“Colt!” came a gruff voice from the past. He didn’t reach for his gun but turned slowly to face the man behind the voice.

“Guthrie…,” the word splattered against the plain barroom walls. Colt put the shot-glass down and moved to where the man sat alone at an antique table. “What brings you here, Guthrie,” asked Colt frowning.

“Just thought I’d drop in on an old partner,” replied Guthrie in an even voice.

“Guthrie, I’m not that way any more,” replied the lawman. “I’ve put all that behind me now.” He removed his hat and laid it carefully on the table.

“All of what?” queried Guthrie. He smiled slowly as he watched the marshal closely.

“I’m the law here now,” he said in a flat voice deadly serious.

“I’d heard about that…couldn’t believe it at first. I heard about your kid brother…I’m sorry,” said Guthrie.

“You’re gonna have to move on, Guthrie…there’s no place for your kind here.”

“I was only passing through anyway, Colt…I won’t stay where I’m not wanted. Have a drink with me before I ride out. Not too much comfort in drinking alone and it’s a long ride to the next town."

“Ok…for old times sake…I’ll have one,” agreed the marshal as he sat down.

When the drink was finished, the marshal shook hands with his old friend and Guthrie promised to leave within the hour. Colt left the saloon and started to his small spartan office when he felt a gun denting his ribs. He started for his gun but a stern voice advised, “Don’t.” His shooter was taken to ensure his obedience.

The Brady gang was in town and Colt found that he was their prisoner. They’d heard about him taking the job of marshal there and knew his reputation. To nip things in the bud, they took him prisoner before they made themselves at home in the saloon.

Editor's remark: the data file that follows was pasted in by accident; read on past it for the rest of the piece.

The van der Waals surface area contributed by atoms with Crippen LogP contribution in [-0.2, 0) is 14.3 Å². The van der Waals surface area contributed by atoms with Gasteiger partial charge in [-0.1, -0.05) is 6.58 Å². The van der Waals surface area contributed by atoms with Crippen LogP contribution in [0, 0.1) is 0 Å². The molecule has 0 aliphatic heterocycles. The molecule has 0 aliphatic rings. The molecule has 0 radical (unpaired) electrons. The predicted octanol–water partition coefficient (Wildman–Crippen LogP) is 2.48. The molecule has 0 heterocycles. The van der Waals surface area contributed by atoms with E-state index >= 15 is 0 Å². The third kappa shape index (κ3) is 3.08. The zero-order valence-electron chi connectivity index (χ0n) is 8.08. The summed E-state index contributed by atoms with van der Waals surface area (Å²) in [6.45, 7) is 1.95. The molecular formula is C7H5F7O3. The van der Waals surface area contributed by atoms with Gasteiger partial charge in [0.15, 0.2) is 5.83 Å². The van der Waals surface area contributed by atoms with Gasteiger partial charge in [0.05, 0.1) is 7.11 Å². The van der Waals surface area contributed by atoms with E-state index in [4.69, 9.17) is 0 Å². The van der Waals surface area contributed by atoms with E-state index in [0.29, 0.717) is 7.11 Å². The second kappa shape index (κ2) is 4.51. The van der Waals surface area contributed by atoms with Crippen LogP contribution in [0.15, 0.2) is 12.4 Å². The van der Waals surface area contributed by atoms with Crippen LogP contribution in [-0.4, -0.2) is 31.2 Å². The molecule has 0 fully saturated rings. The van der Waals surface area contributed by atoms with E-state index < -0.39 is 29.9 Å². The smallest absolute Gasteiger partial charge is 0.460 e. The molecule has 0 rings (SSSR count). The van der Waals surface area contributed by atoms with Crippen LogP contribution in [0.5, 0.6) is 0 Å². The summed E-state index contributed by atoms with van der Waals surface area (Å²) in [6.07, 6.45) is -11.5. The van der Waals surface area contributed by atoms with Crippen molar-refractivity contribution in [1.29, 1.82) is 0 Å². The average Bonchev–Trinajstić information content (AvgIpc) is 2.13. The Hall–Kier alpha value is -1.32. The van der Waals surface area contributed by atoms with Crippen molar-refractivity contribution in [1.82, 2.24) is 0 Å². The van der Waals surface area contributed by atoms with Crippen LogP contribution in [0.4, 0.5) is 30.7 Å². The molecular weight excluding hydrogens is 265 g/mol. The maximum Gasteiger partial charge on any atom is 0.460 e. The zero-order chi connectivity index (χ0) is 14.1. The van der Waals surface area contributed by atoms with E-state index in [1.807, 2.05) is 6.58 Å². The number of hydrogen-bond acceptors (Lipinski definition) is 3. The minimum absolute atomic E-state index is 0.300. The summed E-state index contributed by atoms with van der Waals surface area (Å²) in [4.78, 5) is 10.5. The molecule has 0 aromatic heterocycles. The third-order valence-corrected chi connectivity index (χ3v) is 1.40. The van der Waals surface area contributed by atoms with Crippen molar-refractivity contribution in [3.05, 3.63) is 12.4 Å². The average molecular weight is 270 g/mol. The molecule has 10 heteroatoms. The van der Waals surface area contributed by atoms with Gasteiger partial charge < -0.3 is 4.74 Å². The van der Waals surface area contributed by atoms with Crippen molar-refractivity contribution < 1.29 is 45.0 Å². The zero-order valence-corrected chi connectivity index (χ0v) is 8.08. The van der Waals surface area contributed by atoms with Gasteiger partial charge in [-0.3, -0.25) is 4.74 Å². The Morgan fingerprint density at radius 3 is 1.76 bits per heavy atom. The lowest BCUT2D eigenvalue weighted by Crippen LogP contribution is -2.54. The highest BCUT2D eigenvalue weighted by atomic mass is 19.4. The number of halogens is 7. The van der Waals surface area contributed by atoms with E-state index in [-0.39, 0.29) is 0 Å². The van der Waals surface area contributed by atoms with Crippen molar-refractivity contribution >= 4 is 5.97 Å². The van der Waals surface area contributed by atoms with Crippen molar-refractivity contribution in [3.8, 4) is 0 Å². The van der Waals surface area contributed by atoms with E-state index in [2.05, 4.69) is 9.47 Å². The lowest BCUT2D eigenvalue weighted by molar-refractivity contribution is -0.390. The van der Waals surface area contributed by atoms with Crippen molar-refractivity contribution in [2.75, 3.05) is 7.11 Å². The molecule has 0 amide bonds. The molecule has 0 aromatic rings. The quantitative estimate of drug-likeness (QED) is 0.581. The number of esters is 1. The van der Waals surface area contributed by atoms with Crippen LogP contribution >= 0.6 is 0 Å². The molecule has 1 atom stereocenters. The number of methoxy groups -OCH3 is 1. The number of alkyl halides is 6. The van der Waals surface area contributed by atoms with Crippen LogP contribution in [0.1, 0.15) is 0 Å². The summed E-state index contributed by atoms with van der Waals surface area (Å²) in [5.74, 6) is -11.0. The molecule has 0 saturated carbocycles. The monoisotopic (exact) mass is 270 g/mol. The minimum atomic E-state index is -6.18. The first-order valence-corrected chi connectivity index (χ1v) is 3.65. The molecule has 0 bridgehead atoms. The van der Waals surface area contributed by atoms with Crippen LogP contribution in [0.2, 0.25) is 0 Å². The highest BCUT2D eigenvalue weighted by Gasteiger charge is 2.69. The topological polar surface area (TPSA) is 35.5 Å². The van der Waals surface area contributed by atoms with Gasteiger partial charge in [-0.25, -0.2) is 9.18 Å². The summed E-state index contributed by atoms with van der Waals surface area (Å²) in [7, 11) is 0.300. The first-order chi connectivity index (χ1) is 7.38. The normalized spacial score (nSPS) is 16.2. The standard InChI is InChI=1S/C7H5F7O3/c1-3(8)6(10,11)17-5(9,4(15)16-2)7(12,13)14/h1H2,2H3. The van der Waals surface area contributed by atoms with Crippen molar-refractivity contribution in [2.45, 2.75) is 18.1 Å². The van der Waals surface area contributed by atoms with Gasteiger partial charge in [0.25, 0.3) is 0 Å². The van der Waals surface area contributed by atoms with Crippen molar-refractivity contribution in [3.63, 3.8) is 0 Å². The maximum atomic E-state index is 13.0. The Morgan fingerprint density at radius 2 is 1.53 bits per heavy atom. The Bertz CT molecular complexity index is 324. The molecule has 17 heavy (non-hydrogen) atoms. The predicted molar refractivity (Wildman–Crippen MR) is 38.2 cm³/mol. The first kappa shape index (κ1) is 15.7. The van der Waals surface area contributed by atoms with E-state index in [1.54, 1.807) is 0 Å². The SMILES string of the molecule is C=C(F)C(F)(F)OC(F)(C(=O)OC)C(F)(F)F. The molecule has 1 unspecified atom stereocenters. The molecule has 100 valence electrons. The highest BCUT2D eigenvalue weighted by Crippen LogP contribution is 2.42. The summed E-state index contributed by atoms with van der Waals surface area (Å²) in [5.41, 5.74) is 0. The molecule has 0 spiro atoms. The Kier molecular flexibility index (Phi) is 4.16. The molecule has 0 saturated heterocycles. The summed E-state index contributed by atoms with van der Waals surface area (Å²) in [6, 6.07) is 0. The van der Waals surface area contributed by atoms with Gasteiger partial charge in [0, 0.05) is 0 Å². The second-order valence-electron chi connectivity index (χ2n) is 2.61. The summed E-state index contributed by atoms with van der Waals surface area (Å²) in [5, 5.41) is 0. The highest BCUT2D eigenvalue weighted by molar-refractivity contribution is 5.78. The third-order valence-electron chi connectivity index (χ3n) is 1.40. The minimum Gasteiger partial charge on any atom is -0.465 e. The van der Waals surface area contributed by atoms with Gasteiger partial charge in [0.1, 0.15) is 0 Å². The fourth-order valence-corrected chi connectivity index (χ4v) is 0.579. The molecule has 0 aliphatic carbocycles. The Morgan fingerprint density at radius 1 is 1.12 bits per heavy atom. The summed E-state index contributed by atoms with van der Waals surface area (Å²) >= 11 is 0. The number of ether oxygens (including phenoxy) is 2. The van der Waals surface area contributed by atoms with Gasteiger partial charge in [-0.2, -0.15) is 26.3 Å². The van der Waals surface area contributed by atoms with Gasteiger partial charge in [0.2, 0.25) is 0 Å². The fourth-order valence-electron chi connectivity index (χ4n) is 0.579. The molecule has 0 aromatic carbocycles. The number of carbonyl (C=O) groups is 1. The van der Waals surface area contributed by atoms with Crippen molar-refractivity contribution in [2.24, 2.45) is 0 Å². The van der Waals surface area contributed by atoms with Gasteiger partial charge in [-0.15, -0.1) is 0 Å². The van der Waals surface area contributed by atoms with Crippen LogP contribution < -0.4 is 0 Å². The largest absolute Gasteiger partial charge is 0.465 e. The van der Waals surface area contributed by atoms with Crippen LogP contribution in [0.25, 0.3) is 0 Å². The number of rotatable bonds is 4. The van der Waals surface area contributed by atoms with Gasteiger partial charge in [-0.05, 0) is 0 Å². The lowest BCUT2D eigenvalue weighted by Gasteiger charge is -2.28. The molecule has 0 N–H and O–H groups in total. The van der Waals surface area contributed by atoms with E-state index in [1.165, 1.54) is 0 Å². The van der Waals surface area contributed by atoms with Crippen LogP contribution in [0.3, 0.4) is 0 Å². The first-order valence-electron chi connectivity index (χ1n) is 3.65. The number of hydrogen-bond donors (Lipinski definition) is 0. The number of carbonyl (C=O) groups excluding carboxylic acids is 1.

Colt sprawled in the middle of the splintered saloon floor as he was thrown through the swinging doors headfirst. Loud laughter rang out as the outlaws barged their way in. Hooting and singing, they called to the bartender to bring some bottles.

The lawman tasted blood from a tear at the corner of his mouth. Beating him senseless had been the first task after he was ambushed. Pain engulfed his body where he’d been kicked and stomped. He lay there defenseless as the gang roughhoused the bartender forcing him to serve drinks on his knees.

A dark figure in a poorly lit corner watched in silence as the frolic grew in intensity. No one seemed to notice him or the angry clouds that gathered about him. He poured one last drink and downed it in one gulp. Loosening his sidearm, he slowly straightened in his chair. The wind outside shrieked as it sought entry to the saloon as if to join the party within.

In a quick move, Guthrie slid a pistol across the floor to where Colt lay resting. As if rehearsed, Colt caught the shooter in his left hand and sprang to his feet. Time seemed to slow as the marshal noticed how good the six-gun felt in his hand. It felt too good…it had become an extension of his arm. Thoughts of the kid flashed through his brain. Then…bodies seemed to float in air as they tumbled in surprise to the floor.

Colt and Guthrie had been a good team in another life. The gang was no more. Their bodies littered the floor like sacks of grain. Gunsmoke filled the room and even the wind seemed to draw silent as it sensed the odor of blood and gore. The bartender stood motionless in shock as he stared at the men.

“Well…time for me to go now I guess,” drawled Guthrie.

“Yes…reckon it is,” agreed the marshal. The men looked into each other’s eyes as if arriving at some kind of understanding. They shook hands again and Guthrie started out the door.

He stopped just short of leaving, “…if you ever change your mind.”

“I won’t,” replied the marshal, “but thanks…Guthrie."

A sudden rush of wind pierced the swinging doors and moaned soulfully as it passed through the saloon. Colt thought about his brother and realized his decision had been the right one. The Brady gang had probably been the ones who’d killed the farmer.

He stood a little taller as he left the saloon. The badge on his vest would be his life…yet he pondered…and thought about the old times.

Dwane Barr